Supporting the ADF's Helicopter Fleet

The goal of the Australian Defence Force’s [ADFs] Project AIR 9000 is to plan a ‘rotary wing roadmap’ for the future and as such, aims to replace legacy Army and Navy fleets to satisfy projected operational requirements.

6th May 2009


Supporting the ADF’s Helicopter Fleet

The goal of the Australian Defence Force’s [ADFs] Project AIR 9000 is to plan a ‘rotary wing roadmap’ for the future and as such, aims to replace legacy Army and Navy fleets to satisfy projected operational requirements.

To support this plan, original equipment manufacturers [OEMs] and local industry alike see opportunities not just in the supply of platforms, but also in the through-life support over, what is hopefully, many years of operation.  However, another of AIR 9000s stated aims is to rationalise the number of helicopter types flown by the two services.  On the face of it, this might well see the number of OEMs reduce, but industry coalitions that form to bid for support contracts may balance this out to some degree.

History

Military helicopters have been supported in Australia since the first Sikorsky S-51 Dragonfly arrived by sea in September 1947.  Technical representatives from Sikorsky were on hand to assist the Royal Australian Air Force [RAAF] with the assembly and testing of the helicopter.
In the early 1950’s, the Royal Australian Navy [RAN] Fleet Air Arm purchased Bristol Sycamores for search and rescue work from the aircraft carriers, HMAS Sydney and HMS Vengeance.  These helicopters were supported in Australia to their retirement over a decade later by Bristol Aviation Services at Bankstown, and later by Fairey Aviation at the same location.  The same companies also supported two RAAF Sycamores over a similar period.

The RAAF purchase of the Bell UH-1B Iroquois in the early 1960s began an association with Bell Helicopters that would continue for many years.  RAAF (and later Army) Iroquois and Sioux and Kiowa helicopters were overhauled and supported by the Australian subsidiary of Bell from a facility at the old Brisbane airport.  Originally known as Helicopter Sales and later Bell Helicopter Australia, it became Helitech Industries in the late 1980s, and is today owned by the Sikorsky Corporation.  It still supports Army Kiowas from its Pinkenba facility.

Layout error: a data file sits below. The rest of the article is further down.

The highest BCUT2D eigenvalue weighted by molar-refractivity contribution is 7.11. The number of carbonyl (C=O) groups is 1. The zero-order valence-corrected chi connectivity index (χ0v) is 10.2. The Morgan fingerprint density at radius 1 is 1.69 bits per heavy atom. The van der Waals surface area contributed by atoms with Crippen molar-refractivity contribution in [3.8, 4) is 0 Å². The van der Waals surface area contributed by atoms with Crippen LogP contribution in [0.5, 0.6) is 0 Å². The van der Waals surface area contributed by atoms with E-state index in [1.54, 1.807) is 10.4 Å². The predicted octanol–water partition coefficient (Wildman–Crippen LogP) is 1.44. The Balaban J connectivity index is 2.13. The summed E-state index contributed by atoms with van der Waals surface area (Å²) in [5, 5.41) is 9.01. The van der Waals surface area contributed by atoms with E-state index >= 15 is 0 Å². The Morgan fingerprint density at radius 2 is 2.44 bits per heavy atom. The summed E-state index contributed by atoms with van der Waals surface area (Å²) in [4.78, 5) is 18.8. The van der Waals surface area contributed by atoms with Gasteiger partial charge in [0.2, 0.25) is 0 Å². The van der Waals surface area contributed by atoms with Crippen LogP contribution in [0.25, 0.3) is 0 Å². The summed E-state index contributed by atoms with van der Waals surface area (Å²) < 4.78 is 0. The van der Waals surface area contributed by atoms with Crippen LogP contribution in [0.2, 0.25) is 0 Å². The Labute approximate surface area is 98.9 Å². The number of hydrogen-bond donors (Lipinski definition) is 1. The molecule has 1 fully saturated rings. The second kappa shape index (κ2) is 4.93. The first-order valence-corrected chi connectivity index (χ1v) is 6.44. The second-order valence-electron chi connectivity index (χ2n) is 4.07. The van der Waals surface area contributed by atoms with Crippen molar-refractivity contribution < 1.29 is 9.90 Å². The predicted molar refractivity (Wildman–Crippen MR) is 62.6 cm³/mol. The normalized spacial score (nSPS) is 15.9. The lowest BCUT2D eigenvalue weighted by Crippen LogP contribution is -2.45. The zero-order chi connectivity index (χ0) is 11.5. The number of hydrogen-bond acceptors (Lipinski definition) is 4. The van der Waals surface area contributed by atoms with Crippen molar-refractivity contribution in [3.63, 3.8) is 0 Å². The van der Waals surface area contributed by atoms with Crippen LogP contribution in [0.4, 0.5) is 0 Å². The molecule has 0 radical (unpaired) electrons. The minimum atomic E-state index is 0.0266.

The Bell 206B-1 Kiowa entered service with the Australian Army Aviation Corps in the early 1970s.  The first dozen or so were assembled by Bell Helicopters Brisbane and the remainder by Commonwealth Aircraft Corporation [CAC] at Fishermans Bend in Melbourne.  In all, 56 Kiowas were completed in Australia, for both the Army and RAN.  The final Kiowa (actually built as a civilian JetRanger under a still-born venture by CAC) was delivered in 1977 and the 44 assembled by CAC, in terms of numbers produced, represents the largest Australian helicopter assembly programme to date. 

In the early 1980s, two dozen Aerospatiale (now Eurocopter) AS350B Ecureuils were ordered by the RAAF and RAN to replace the by-then elderly UH-1B and C model Iroquois in training and Search and Rescue roles.  These helicopters have been overhauled and supported by the manufacturer ever since – including the upgrade of surviving examples to AS350BA standard a decade later.  Today the thirteen remaining aircraft are all with the RAN and supported by Eurocopter subsidiary Australian Aerospace.

Later the 1980s, the Sikorsky Black Hawk and Seahawk were selected to supplant RAAF UH-1H Iroquois and Navy Sea King and Wessex helicopters respectively.  A total of 39 Black Hawks were purchased, with 37 being produced by Hawker De Havilland at Bankstown.  The company was also contracted to assemble 14 of the 16 Navy Seahawks, but in the event they were completed by Aerospace Technologies of Australia at Avalon, South of Melbourne. 

Industry Support